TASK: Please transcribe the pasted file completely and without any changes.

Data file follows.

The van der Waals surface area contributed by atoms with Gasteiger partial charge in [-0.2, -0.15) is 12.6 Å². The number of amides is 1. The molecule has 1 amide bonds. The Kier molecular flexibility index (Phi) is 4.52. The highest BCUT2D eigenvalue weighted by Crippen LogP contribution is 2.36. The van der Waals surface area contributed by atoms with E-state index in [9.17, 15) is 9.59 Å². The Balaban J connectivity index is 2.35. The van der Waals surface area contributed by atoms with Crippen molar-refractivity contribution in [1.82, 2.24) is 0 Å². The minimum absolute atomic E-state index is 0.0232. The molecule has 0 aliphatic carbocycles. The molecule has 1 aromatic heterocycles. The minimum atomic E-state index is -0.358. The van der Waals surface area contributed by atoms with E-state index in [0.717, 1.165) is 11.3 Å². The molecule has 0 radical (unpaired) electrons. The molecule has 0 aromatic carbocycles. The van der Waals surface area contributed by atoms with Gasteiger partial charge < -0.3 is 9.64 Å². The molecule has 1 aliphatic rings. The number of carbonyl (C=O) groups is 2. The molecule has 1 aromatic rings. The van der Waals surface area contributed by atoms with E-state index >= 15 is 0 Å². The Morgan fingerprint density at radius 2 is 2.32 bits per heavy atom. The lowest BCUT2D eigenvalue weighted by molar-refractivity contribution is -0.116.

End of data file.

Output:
The van der Waals surface area contributed by atoms with Gasteiger partial charge in [-0.2, -0.15) is 12.6 Å². The number of amides is 1. The molecule has 1 amide bonds. The Kier molecular flexibility index (Phi) is 4.52. The highest BCUT2D eigenvalue weighted by Crippen LogP contribution is 2.36. The van der Waals surface area contributed by atoms with E-state index in [9.17, 15) is 9.59 Å². The Balaban J connectivity index is 2.35. The van der Waals surface area contributed by atoms with Crippen molar-refractivity contribution in [1.82, 2.24) is 0 Å². The minimum absolute atomic E-state index is 0.0232. The molecule has 0 aliphatic carbocycles. The molecule has 1 aromatic heterocycles. The minimum atomic E-state index is -0.358. The van der Waals surface area contributed by atoms with E-state index in [0.717, 1.165) is 11.3 Å². The molecule has 0 radical (unpaired) electrons. The molecule has 0 aromatic carbocycles. The van der Waals surface area contributed by atoms with Gasteiger partial charge < -0.3 is 9.64 Å². The molecule has 1 aliphatic rings. The number of carbonyl (C=O) groups is 2. The molecule has 1 aromatic rings. The van der Waals surface area contributed by atoms with E-state index >= 15 is 0 Å². The Morgan fingerprint density at radius 2 is 2.32 bits per heavy atom. The lowest BCUT2D eigenvalue weighted by molar-refractivity contribution is -0.116.